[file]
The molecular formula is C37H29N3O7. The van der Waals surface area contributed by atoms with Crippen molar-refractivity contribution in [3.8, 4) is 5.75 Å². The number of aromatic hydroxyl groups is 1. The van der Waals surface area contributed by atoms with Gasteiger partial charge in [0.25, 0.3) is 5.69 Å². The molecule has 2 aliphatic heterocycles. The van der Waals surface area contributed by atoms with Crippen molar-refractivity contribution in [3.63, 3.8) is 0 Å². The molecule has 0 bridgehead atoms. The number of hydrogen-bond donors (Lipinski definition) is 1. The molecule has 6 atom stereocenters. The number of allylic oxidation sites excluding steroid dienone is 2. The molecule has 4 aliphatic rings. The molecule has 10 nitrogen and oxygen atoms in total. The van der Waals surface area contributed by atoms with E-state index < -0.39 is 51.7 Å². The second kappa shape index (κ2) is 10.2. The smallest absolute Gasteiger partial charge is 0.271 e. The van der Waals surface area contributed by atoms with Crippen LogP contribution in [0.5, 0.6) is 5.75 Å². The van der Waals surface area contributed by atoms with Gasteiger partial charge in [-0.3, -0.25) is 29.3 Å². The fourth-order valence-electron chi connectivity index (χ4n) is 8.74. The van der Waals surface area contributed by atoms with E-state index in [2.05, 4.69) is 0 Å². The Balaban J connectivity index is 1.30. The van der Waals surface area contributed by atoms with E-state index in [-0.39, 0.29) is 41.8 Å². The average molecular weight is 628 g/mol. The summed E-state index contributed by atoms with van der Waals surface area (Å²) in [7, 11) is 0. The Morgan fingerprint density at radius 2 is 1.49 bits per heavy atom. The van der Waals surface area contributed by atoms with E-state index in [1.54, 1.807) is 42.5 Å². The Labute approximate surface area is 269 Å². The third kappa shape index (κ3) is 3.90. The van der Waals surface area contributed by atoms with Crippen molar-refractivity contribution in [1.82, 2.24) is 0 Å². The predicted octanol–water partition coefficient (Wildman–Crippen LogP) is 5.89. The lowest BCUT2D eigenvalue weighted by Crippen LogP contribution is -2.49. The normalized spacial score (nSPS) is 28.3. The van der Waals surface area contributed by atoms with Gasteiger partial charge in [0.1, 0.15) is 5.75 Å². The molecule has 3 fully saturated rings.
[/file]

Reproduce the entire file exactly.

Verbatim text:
The molecular formula is C37H29N3O7. The van der Waals surface area contributed by atoms with Crippen molar-refractivity contribution in [3.8, 4) is 5.75 Å². The number of aromatic hydroxyl groups is 1. The van der Waals surface area contributed by atoms with Gasteiger partial charge in [0.25, 0.3) is 5.69 Å². The molecule has 2 aliphatic heterocycles. The van der Waals surface area contributed by atoms with Crippen molar-refractivity contribution in [3.63, 3.8) is 0 Å². The molecule has 0 bridgehead atoms. The number of hydrogen-bond donors (Lipinski definition) is 1. The molecule has 6 atom stereocenters. The number of allylic oxidation sites excluding steroid dienone is 2. The molecule has 4 aliphatic rings. The molecule has 10 nitrogen and oxygen atoms in total. The van der Waals surface area contributed by atoms with E-state index < -0.39 is 51.7 Å². The second kappa shape index (κ2) is 10.2. The smallest absolute Gasteiger partial charge is 0.271 e. The van der Waals surface area contributed by atoms with Crippen LogP contribution in [0.5, 0.6) is 5.75 Å². The van der Waals surface area contributed by atoms with Gasteiger partial charge in [-0.3, -0.25) is 29.3 Å². The fourth-order valence-electron chi connectivity index (χ4n) is 8.74. The van der Waals surface area contributed by atoms with E-state index in [2.05, 4.69) is 0 Å². The Balaban J connectivity index is 1.30. The van der Waals surface area contributed by atoms with E-state index in [-0.39, 0.29) is 41.8 Å². The average molecular weight is 628 g/mol. The summed E-state index contributed by atoms with van der Waals surface area (Å²) in [7, 11) is 0. The Morgan fingerprint density at radius 2 is 1.49 bits per heavy atom. The van der Waals surface area contributed by atoms with E-state index in [1.54, 1.807) is 42.5 Å². The Labute approximate surface area is 269 Å². The third kappa shape index (κ3) is 3.90. The van der Waals surface area contributed by atoms with Crippen molar-refractivity contribution in [1.82, 2.24) is 0 Å². The predicted octanol–water partition coefficient (Wildman–Crippen LogP) is 5.89. The lowest BCUT2D eigenvalue weighted by Crippen LogP contribution is -2.49. The normalized spacial score (nSPS) is 28.3. The van der Waals surface area contributed by atoms with Gasteiger partial charge in [0.1, 0.15) is 5.75 Å². The molecule has 3 fully saturated rings.